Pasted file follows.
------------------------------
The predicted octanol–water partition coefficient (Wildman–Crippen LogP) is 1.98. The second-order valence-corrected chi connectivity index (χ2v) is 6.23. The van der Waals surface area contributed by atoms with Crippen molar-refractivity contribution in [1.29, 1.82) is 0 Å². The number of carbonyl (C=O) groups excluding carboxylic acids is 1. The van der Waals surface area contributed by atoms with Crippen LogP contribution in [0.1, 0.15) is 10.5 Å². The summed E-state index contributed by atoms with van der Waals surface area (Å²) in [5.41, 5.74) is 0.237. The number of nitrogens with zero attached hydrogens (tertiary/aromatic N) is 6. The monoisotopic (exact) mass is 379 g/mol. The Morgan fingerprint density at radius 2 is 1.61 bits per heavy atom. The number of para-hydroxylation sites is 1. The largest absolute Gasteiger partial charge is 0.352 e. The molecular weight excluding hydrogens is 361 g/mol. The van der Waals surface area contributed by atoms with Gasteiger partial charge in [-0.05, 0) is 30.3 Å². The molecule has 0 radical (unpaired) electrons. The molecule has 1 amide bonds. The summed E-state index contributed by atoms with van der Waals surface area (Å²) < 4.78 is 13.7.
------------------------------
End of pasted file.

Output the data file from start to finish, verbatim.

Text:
The predicted octanol–water partition coefficient (Wildman–Crippen LogP) is 1.98. The second-order valence-corrected chi connectivity index (χ2v) is 6.23. The van der Waals surface area contributed by atoms with Crippen molar-refractivity contribution in [1.29, 1.82) is 0 Å². The number of carbonyl (C=O) groups excluding carboxylic acids is 1. The van der Waals surface area contributed by atoms with Crippen LogP contribution in [0.1, 0.15) is 10.5 Å². The summed E-state index contributed by atoms with van der Waals surface area (Å²) in [5.41, 5.74) is 0.237. The number of nitrogens with zero attached hydrogens (tertiary/aromatic N) is 6. The monoisotopic (exact) mass is 379 g/mol. The Morgan fingerprint density at radius 2 is 1.61 bits per heavy atom. The number of para-hydroxylation sites is 1. The largest absolute Gasteiger partial charge is 0.352 e. The molecular weight excluding hydrogens is 361 g/mol. The van der Waals surface area contributed by atoms with Gasteiger partial charge in [-0.05, 0) is 30.3 Å². The molecule has 0 radical (unpaired) electrons. The molecule has 1 amide bonds. The summed E-state index contributed by atoms with van der Waals surface area (Å²) < 4.78 is 13.7.